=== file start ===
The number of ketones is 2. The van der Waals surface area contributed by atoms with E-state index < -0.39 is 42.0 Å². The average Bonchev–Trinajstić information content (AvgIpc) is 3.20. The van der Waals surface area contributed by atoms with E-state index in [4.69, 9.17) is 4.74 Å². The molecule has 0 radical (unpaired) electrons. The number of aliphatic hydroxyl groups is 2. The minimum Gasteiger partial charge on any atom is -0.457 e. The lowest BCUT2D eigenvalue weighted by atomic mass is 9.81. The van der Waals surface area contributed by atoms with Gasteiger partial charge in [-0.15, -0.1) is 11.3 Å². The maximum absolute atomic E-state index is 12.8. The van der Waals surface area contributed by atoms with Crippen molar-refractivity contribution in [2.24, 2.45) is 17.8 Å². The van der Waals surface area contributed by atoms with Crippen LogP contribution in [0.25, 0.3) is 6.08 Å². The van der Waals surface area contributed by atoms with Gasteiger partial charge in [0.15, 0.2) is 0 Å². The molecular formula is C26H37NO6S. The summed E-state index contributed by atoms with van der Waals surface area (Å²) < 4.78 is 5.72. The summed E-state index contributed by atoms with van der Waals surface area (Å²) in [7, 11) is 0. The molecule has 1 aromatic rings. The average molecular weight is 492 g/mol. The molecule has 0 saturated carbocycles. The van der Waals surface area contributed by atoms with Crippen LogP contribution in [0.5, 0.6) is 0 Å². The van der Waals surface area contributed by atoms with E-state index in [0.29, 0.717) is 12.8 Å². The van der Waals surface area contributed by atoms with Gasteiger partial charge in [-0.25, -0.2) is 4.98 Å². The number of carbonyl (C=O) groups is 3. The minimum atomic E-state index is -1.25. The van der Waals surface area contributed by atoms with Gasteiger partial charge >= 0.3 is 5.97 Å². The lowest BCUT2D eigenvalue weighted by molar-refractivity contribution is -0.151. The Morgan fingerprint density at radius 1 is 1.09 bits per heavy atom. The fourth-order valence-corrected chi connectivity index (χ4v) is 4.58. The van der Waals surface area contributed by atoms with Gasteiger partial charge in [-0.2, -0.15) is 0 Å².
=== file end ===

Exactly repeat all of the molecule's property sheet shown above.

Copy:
The number of ketones is 2. The van der Waals surface area contributed by atoms with E-state index < -0.39 is 42.0 Å². The average Bonchev–Trinajstić information content (AvgIpc) is 3.20. The van der Waals surface area contributed by atoms with E-state index in [4.69, 9.17) is 4.74 Å². The molecule has 0 radical (unpaired) electrons. The number of aliphatic hydroxyl groups is 2. The minimum Gasteiger partial charge on any atom is -0.457 e. The lowest BCUT2D eigenvalue weighted by atomic mass is 9.81. The van der Waals surface area contributed by atoms with Gasteiger partial charge in [-0.15, -0.1) is 11.3 Å². The maximum absolute atomic E-state index is 12.8. The van der Waals surface area contributed by atoms with Crippen molar-refractivity contribution in [2.24, 2.45) is 17.8 Å². The van der Waals surface area contributed by atoms with Crippen LogP contribution in [0.25, 0.3) is 6.08 Å². The van der Waals surface area contributed by atoms with Gasteiger partial charge in [0.15, 0.2) is 0 Å². The molecular formula is C26H37NO6S. The summed E-state index contributed by atoms with van der Waals surface area (Å²) < 4.78 is 5.72. The summed E-state index contributed by atoms with van der Waals surface area (Å²) in [7, 11) is 0. The molecule has 1 aromatic rings. The average molecular weight is 492 g/mol. The molecule has 0 saturated carbocycles. The van der Waals surface area contributed by atoms with Crippen LogP contribution in [0.5, 0.6) is 0 Å². The van der Waals surface area contributed by atoms with E-state index in [0.29, 0.717) is 12.8 Å². The van der Waals surface area contributed by atoms with Gasteiger partial charge in [-0.25, -0.2) is 4.98 Å². The number of carbonyl (C=O) groups is 3. The minimum atomic E-state index is -1.25. The van der Waals surface area contributed by atoms with Gasteiger partial charge >= 0.3 is 5.97 Å². The lowest BCUT2D eigenvalue weighted by molar-refractivity contribution is -0.151. The Morgan fingerprint density at radius 1 is 1.09 bits per heavy atom. The fourth-order valence-corrected chi connectivity index (χ4v) is 4.58. The van der Waals surface area contributed by atoms with Gasteiger partial charge in [-0.2, -0.15) is 0 Å².